The method is used, for example, wherever an image of a state of motion is to be determined in an image sequence, said state of motion also being represented in a reference image acquired during a second, similar motion of the object. While the object performs the motions, each time a signal is determined which represents the sequence in time of the states of motion for each motion. Apparatus of this kind are known, for example, from the medical field. The patent document U.S. Pat. No. 4,729,379 discloses an X-ray examination apparatus for cardiological examinations in which two X-ray image sequences of the beating heart are acquired. A contrast medium is injected into the blood vessels of the heart during the acquisition of one of the two sequences.

During a subsequent step, the two sequences are subtracted from one another, that is, one image after the other, so that only the vessels filled with the contrast medium are reproduced with a minimum amount of background in the resultant differential sequence. To this end, the two image sequences must be aligned relative to one another in such a manner that from each image sequence always those images are subtracted which represent the same state of motion. This is achieved by the acquisition of a respective electrocardiographic (ECG) signal by means of an electrocardiograph, that is, in parallel with the acquisition of the two image sequences. In both ECGs each time two successive R deflections are determined whereby the two ECGs are aligned relative to one another. If the time elapsing between the two R deflections in the two ECGs differs, this time difference is compensated by linear interpolation, so that the images acquired between the R deflections of the two associated image sequences can be associated with one another.

Because only one reference instant is used for cardiac cycle, the image sequences are aligned with one another at one instant only, so that differences between the two ECG signals in respect of the duration of the overall cardiac cycle on the one hand and in respect of the expansion or compression of individual segments of the motion of the heart on the other hand are not taken into account. This gives rise to undesirable and disturbing artefacts in the differential sequence.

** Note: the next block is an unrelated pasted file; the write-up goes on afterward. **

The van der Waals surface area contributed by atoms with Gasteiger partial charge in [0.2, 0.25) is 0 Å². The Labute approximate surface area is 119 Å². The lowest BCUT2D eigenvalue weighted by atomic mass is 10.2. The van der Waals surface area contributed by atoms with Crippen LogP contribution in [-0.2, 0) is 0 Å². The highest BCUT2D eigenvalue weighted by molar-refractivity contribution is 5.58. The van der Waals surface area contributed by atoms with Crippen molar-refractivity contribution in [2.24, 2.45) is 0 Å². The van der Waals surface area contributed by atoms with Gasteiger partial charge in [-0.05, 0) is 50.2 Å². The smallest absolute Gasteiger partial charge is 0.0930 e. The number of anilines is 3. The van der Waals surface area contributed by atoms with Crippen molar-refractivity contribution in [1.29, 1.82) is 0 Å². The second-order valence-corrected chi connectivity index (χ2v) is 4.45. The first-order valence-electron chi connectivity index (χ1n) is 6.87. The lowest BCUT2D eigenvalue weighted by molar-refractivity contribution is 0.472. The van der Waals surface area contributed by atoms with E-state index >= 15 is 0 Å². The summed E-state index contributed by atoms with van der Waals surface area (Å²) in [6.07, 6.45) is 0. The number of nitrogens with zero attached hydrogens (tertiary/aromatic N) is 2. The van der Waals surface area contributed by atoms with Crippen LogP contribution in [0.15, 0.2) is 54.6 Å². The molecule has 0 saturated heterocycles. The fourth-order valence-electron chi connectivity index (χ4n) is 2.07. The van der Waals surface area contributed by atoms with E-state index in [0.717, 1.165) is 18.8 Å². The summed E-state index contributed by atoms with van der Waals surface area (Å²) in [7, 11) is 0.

Therefore, it is an object of the present invention to improve systems of the kind set forth.

The object is achieved in accordance with the invention by means of a method of determining a corresponding image for a reference image from an image sequence of a moving object by means of a first and a second motion signal, in which

    • the first and the second motion signal represent the respective variation in time of the states of motion of a first motion and a second motion of the object,
    • the image sequence represents the first motion of the object as a sequence of images of states of motion,
    • the reference image represents a state of motion from the second object motion and is acquired at a reference instant during the second motion of the object,
      including the following steps:
    • a. determining a similarity function by way of a similarity comparison of the first and the second motion signal,
    • b. determining a correspondence instant in the first motion signal by means of the similarity function, the correspondence instant corresponding to the acquisition instant of the reference image from the second motion signal,
    • c. determining, using the first motion signal, that image of the image sequence whose acquisition instant corresponds at least approximately to the correspondence instant.

The above method serves to determine a corresponding image for a reference image, the corresponding image representing at least approximately that state of motion of a moving object which is represented in a reference image. From a first motion of an object there is now acquired an image sequence in which each image represents a state of motion of the object motion. The succession of images then represents a motion image sequence of the object motion. While the object performs a second motion, a reference image is acquired of a state of motion which occurs during the second motion of the object. A motion signal which characterizes or represents the variation in time of the states of motion of the motion is available from the first as well as from the second motion. A signal of this kind is, for example, an ECG which can be acquired while the relevant motion takes place. Another motion signal is a signal produced by a breathing sensor during the respiratory motion of a patient.

During a first step of the method the two motion signals are examined for similarities. This yields a similarity function which can be used to associate with any instant of one motion signal a corresponding instant of the other motion signal in such a manner that the object has assumed at least approximately the same state of motion at the two instants. Using the similarity function, in two motions there can be determined two instants at which the object has assumed approximately the same state of motion during the respective motions. Even when the motions differ to such an extent that the motion signals of the motions are non-linearly distorted relative to one another, as opposed to known methods, the method in accordance with the invention still produces results that are suitable for evaluation.